Five Women Who Loved Love Summary

Hirayama Tōgo

Five Women Who Loved Love

  • This summary of Five Women Who Loved Love includes a complete plot overview – spoilers included!
  • We’re considering expanding this synopsis into a full-length study guide to deepen your comprehension of the book and why it's important.
  • Want to see an expanded study guide sooner? Click the Upvote button below.

Five Women Who Loved Love Summary

SuperSummary, a modern alternative to SparkNotes and CliffsNotes, offers high-quality study guides that feature detailed chapter summaries and analysis of major themes, characters, quotes, and essay topics. This one-page guide includes a plot summary and brief analysis of Five Women Who Loved Love by Hirayama Tōgo.

First published in 1686, Five Women Who Loved Love is a classic of Japanese literature. The work, which consists of five short stories, was written by the renowned poet Ihara Saikaku (井原 西鶴). Saikaku was born into a wealthy merchant family as Hirayama Tōgo (平山藤五), and adopted his pen name when he began studying the genre of haikai – a poetry style that relied on satire and wordplay to describe bawdy topics. Developing these themes further in his prose writing, Saikaku created a new genre of his own: ukiyozōshi, or the “floating world” – fiction dealing with “matters of love and the pleasure quarter.”

Five Women Who Loved Love is an example of floating world literature – each story, though based on a real event, is a somewhat off-color account of the ways in which women in Japan’s newly rising middle class reject sexual norms in order to pursue their desires. What elevates Saikaku’s work above similar erotic tales of the demimonde that became popular as entertainment for the middle class is his approach to psychological incisiveness. As critics have noted, his characters retain their dignity and humanity regardless of the humiliations they undergo for the reader’s prurient laughter.

In the first tale, “The Story of Seijuro in Himeji,” Seijuro, a handsome and charming young man whose father has disowned him for being a wastrel, decides to apprentice himself to a shopkeeper. His master’s younger sister, sixteen-year-old Onatsu, falls madly in love with him and pursues him until Seijuro returns her feelings. Because he is in no position to formally marry her, Seijuro and Onatsu instead elope. However, when they run off, 700 gold pieces also go missing from the shop. When the couple is found, Seijuro is accused of theft and is summarily executed. Then, the gold is recovered – it hadn’t been stolen but had simply been mislaid. Onatsu goes mad with grief and then becomes a nun.

The second tale is titled “The Barrel Maker Brimful of Love.” Osen, a well to do peasant woman is married to a cooper (or, barrel maker). When she decides to help her friend Chozaemon, the town’s yeast producer, with his preparations for the fiftieth anniversary of his father’s death, Chozaemon’s wife accuses Osen of having an affair with Chozaemon. Osen, who is happily married, is incensed at the accusation. In vengeance, she decides to have sex with Chozaemon – that way, at least the gossip will be true. Then Osen’s husband finds the two together. Horrified, Osen commits ritual suicide to preserve her honor, and Chozaemon is executed.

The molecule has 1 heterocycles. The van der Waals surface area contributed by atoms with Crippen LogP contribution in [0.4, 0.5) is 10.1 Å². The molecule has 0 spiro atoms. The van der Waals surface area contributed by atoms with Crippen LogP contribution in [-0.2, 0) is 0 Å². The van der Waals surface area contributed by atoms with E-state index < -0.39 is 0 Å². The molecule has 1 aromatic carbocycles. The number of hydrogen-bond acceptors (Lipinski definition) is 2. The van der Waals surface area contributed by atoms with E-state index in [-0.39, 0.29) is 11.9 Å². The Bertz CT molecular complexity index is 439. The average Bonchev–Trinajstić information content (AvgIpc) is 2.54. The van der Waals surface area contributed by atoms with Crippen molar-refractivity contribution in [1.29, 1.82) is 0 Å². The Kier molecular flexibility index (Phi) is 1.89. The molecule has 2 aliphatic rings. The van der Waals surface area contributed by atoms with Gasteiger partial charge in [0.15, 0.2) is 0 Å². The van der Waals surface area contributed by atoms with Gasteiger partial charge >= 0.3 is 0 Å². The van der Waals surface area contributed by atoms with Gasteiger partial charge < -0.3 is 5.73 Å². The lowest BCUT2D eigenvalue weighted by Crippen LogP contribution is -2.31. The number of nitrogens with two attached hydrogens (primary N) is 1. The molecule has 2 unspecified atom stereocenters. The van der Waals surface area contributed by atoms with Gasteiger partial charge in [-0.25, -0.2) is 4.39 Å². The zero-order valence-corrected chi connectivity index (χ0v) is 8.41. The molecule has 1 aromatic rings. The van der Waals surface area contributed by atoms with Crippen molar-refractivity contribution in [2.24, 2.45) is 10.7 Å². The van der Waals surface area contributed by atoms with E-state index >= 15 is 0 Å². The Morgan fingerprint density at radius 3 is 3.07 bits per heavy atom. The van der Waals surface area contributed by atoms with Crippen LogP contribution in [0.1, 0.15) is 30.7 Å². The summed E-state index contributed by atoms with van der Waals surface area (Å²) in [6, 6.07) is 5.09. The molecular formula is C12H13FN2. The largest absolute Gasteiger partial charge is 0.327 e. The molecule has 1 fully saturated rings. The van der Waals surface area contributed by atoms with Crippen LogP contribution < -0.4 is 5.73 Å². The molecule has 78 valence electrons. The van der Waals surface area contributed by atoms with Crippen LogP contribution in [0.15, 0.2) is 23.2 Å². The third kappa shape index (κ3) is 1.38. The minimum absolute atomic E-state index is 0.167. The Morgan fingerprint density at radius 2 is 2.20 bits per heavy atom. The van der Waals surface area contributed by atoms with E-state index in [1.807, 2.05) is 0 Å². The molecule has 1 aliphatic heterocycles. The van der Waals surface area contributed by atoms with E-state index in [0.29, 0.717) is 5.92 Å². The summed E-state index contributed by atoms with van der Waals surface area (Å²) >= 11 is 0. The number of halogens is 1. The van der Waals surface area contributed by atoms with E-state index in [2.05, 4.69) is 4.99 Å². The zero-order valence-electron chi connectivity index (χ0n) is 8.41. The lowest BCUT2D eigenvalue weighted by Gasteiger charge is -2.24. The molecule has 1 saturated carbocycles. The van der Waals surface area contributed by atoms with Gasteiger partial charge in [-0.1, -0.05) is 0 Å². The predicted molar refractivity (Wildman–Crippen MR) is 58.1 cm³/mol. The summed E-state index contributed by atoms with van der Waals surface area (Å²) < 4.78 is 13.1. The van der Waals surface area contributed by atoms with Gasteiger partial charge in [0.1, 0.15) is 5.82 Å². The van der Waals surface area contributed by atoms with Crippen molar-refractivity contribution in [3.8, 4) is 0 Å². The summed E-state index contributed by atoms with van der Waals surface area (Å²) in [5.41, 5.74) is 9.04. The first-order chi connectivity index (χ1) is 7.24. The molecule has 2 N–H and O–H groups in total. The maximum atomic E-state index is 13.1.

The third tale, “What the Seasons Brought the Almanac Maker,” follows the adventures of Osan, a beautiful woman from the city of Kyoto. When her maid and close friend, Rin, complains about her boyfriend, Moemon, who is unwilling to fully commit to Rin, Osan concocts a scheme to punish the man. Together with Rin’s help, Osan will take her maid’s place in Moemon’s bed, and then will blackmail him into committing to Rin for good. However, the plan backfires: when Osan sleeps with Moemon, she falls in love with him, and he with her. They run off and for a while hide in a distant village, but eventually, they are found and executed.

In the fourth tale, “The Greengrocer’s Daughter with a Bundle of Love,” we meet a young woman named Oshichi. When her house accidentally catches fire, she hides in a nearby temple and there meets Onogawa Kichisaburo, a young and dashing samurai. Onogawa is a fireman – firemen were figures of bravery and even celebrity in seventeenth-century Japan. They fall in love. Wanting to see him again, Oshichi decides to set fire to another building – she is willing to burn the whole city down if it means seeing her lover. However, she is caught and burned at the stake for her crimes. Onogawa considers killing himself but instead becomes a monk.

In the last tale, “Gengobei, the Mountain of Love,” we meet the monk Gengobei. He has joined the priesthood in part because he is mourning the deaths of two young boyfriends. When a young girl named Oman falls in love with Gengobei, she is at first distraught that she isn’t male and thus might not be able to win Gengobei’s affections. However, she gets an idea: she will disguise herself as a beautiful young man in order to get into his bed. The plan works perfectly, and once they are in bed together, Gengobei discovers that he likes her very much despite the fact that she isn’t a handsome young man after all. This is the only story in the collection that ends with a happily ever after: newly in love, Gengobei leaves the priesthood so that he and Oman can get married. They plan to spend the rest of their lives together.